NEW DELHI -- Strengthening prospects for economic reform in India, Prime Minister Narendra Modi's Bharatiya Janata Party has performed strongly in recent state elections, with a clear win in Assam and significant gains elsewhere.
The BJP has been in power for two years, and Assam has been under the sway of the Indian National Congress party since 2001.
Unofficial tallies broadcast on local TV channels on Thursday show the BJP and its allies securing at least 85 out of 126 seats in Assam, the biggest state in the northeast. The underdeveloped state has been troubled by illegal immigration from neighboring Bangladesh, an issue the BJP aired in the run-up to voting.
Describing the victory in Assam as "historic" and "phenomenal," an elated Modi said the BJP will do everything possible to fulfill the dreams and aspirations of its people and promote development.
The win takes the BJP beyond its strongholds in India's north and west, and comes as a morale booster after the party lost back-to-back elections in Delhi and Bihar last year. Critics then said Modi's magic was waning.
The southern states of Tamil Nadu, Kerala, and Puducherry, and West Bengal in the east, also voted in April and May. The counts only began on Thursday, and the BJP never had strong presences there but has improved vote share.
Apart from losing Assam, the INC was voted out in Kerala, defeated by the opposition Left Democratic Front. It won smaller Puducherry.
Modi tweeted that Indians are placing their faith in the BJP, and see it as the party of "all-round" and "inclusive" development.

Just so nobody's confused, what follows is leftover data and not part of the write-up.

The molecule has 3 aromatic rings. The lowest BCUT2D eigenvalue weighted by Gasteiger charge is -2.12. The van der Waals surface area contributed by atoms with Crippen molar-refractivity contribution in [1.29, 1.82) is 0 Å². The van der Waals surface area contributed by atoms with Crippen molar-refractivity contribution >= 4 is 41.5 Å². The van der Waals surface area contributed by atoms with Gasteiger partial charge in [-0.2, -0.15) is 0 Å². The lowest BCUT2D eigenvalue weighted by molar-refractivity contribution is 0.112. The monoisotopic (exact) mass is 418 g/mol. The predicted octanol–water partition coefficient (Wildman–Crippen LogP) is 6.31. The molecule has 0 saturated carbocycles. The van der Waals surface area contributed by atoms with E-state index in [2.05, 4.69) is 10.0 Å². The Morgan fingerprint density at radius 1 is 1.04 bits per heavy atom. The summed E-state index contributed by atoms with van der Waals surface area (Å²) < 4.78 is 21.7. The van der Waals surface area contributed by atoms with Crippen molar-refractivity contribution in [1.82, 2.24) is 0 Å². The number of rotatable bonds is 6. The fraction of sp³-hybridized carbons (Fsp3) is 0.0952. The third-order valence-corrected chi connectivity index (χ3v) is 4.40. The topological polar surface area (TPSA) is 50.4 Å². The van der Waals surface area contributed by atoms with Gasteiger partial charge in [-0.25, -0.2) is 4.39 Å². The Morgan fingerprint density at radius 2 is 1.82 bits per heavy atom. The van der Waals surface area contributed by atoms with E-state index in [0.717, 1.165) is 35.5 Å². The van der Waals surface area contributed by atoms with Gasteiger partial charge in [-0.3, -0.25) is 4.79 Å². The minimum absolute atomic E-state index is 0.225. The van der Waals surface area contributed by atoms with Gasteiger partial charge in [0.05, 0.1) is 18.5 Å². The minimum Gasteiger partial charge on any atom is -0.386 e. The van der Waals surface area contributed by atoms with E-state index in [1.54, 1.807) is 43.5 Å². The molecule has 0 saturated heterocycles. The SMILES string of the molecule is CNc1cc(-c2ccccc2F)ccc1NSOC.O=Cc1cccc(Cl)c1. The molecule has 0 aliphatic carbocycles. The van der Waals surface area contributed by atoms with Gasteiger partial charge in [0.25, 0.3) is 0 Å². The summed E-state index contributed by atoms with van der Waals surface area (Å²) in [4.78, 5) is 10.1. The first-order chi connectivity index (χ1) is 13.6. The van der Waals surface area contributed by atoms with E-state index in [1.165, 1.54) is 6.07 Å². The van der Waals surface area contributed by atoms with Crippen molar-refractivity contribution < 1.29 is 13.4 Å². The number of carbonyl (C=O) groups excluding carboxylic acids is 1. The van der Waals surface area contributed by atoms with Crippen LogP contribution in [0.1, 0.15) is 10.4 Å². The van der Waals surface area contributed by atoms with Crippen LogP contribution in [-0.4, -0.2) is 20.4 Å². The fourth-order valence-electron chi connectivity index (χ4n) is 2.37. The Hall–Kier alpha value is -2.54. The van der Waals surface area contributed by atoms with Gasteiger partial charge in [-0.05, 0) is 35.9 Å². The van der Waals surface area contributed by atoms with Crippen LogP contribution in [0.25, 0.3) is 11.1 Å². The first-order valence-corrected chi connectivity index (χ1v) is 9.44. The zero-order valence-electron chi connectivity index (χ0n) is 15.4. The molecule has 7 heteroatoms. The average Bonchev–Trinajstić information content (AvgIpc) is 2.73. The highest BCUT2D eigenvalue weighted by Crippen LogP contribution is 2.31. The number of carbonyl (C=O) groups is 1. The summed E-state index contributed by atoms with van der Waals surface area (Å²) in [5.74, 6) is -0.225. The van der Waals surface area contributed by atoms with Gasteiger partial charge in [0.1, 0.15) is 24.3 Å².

The BJP's general election victory in 2014 gave it a majority in the lower house, but it remained weak in the upper house where members are elected through state legislatures. State elections are therefore key to an increased presence in the upper house.
The crucial goods and services tax that is meant to forge a common market for India was passed by the lower house last year, but has been stuck in the upper house with the INC demanding amendments.
BJP President Amit Shah attributed the INC's recent poor showing to its efforts to hinder the Modi government's development agenda.
"The strengthening of support for the BJP at the local level should make it easier for policies at the national level to filter into individual states," said Capital Economics, a macroeconomic research firm.
"This mandate will help further the development agenda in these states, with good governance and policy reforms taking center-stage," said Harshavardhan Neotia, president of the Federation of Indian Chambers of Commerce and Industry. "This will restore investor confidence and help attract greater investments, and create more employment opportunities."